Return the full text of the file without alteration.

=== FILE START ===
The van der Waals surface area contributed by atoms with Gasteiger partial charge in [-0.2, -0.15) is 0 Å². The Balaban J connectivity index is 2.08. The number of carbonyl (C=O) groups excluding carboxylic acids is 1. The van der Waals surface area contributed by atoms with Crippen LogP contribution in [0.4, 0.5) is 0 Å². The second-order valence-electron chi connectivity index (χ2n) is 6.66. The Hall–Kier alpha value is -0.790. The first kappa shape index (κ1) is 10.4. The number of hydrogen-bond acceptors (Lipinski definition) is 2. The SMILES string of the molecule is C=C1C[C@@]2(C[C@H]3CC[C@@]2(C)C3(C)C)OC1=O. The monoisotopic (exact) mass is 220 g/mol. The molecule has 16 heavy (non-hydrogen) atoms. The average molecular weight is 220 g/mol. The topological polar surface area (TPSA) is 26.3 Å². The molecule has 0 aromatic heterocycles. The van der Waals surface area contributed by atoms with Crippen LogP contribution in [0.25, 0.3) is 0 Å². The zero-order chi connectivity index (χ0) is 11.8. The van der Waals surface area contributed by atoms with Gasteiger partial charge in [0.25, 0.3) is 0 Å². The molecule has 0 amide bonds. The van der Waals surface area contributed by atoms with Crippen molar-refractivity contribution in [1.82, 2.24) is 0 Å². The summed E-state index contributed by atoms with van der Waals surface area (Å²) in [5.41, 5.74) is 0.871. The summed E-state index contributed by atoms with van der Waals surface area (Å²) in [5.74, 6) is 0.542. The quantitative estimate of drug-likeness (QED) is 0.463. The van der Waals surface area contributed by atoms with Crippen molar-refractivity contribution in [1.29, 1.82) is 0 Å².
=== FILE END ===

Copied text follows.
The van der Waals surface area contributed by atoms with Gasteiger partial charge in [-0.2, -0.15) is 0 Å². The Balaban J connectivity index is 2.08. The number of carbonyl (C=O) groups excluding carboxylic acids is 1. The van der Waals surface area contributed by atoms with Crippen LogP contribution in [0.4, 0.5) is 0 Å². The second-order valence-electron chi connectivity index (χ2n) is 6.66. The Hall–Kier alpha value is -0.790. The first kappa shape index (κ1) is 10.4. The number of hydrogen-bond acceptors (Lipinski definition) is 2. The SMILES string of the molecule is C=C1C[C@@]2(C[C@H]3CC[C@@]2(C)C3(C)C)OC1=O. The monoisotopic (exact) mass is 220 g/mol. The molecule has 16 heavy (non-hydrogen) atoms. The average molecular weight is 220 g/mol. The topological polar surface area (TPSA) is 26.3 Å². The molecule has 0 aromatic heterocycles. The van der Waals surface area contributed by atoms with Crippen LogP contribution in [0.25, 0.3) is 0 Å². The zero-order chi connectivity index (χ0) is 11.8. The van der Waals surface area contributed by atoms with Gasteiger partial charge in [0.25, 0.3) is 0 Å². The molecule has 0 amide bonds. The van der Waals surface area contributed by atoms with Crippen molar-refractivity contribution in [1.82, 2.24) is 0 Å². The summed E-state index contributed by atoms with van der Waals surface area (Å²) in [5.41, 5.74) is 0.871. The summed E-state index contributed by atoms with van der Waals surface area (Å²) in [5.74, 6) is 0.542. The quantitative estimate of drug-likeness (QED) is 0.463. The van der Waals surface area contributed by atoms with Crippen molar-refractivity contribution in [1.29, 1.82) is 0 Å².